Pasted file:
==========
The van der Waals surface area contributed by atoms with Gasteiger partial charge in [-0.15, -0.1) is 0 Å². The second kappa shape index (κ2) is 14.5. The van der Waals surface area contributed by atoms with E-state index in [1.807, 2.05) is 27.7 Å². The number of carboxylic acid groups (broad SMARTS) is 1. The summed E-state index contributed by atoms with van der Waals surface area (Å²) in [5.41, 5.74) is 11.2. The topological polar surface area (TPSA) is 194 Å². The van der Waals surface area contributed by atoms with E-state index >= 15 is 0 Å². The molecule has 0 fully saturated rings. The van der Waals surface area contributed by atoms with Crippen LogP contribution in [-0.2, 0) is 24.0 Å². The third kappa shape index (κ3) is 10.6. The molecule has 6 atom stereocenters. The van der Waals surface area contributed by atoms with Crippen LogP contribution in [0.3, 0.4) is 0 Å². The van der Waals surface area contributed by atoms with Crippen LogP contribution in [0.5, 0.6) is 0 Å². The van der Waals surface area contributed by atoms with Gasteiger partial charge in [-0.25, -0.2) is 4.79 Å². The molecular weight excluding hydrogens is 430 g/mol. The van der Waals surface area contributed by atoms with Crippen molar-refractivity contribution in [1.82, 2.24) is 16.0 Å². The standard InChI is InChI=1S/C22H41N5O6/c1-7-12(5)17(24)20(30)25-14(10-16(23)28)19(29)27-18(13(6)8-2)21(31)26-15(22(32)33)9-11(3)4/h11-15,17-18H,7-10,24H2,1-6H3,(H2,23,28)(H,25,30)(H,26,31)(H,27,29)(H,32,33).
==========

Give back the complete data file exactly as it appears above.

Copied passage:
The van der Waals surface area contributed by atoms with Gasteiger partial charge in [-0.15, -0.1) is 0 Å². The second kappa shape index (κ2) is 14.5. The van der Waals surface area contributed by atoms with E-state index in [1.807, 2.05) is 27.7 Å². The number of carboxylic acid groups (broad SMARTS) is 1. The summed E-state index contributed by atoms with van der Waals surface area (Å²) in [5.41, 5.74) is 11.2. The topological polar surface area (TPSA) is 194 Å². The van der Waals surface area contributed by atoms with E-state index >= 15 is 0 Å². The molecule has 0 fully saturated rings. The van der Waals surface area contributed by atoms with Crippen LogP contribution in [-0.2, 0) is 24.0 Å². The third kappa shape index (κ3) is 10.6. The molecule has 6 atom stereocenters. The van der Waals surface area contributed by atoms with Crippen LogP contribution in [0.3, 0.4) is 0 Å². The van der Waals surface area contributed by atoms with Crippen LogP contribution in [0.5, 0.6) is 0 Å². The van der Waals surface area contributed by atoms with Gasteiger partial charge in [-0.25, -0.2) is 4.79 Å². The molecular weight excluding hydrogens is 430 g/mol. The van der Waals surface area contributed by atoms with Crippen molar-refractivity contribution in [1.82, 2.24) is 16.0 Å². The standard InChI is InChI=1S/C22H41N5O6/c1-7-12(5)17(24)20(30)25-14(10-16(23)28)19(29)27-18(13(6)8-2)21(31)26-15(22(32)33)9-11(3)4/h11-15,17-18H,7-10,24H2,1-6H3,(H2,23,28)(H,25,30)(H,26,31)(H,27,29)(H,32,33).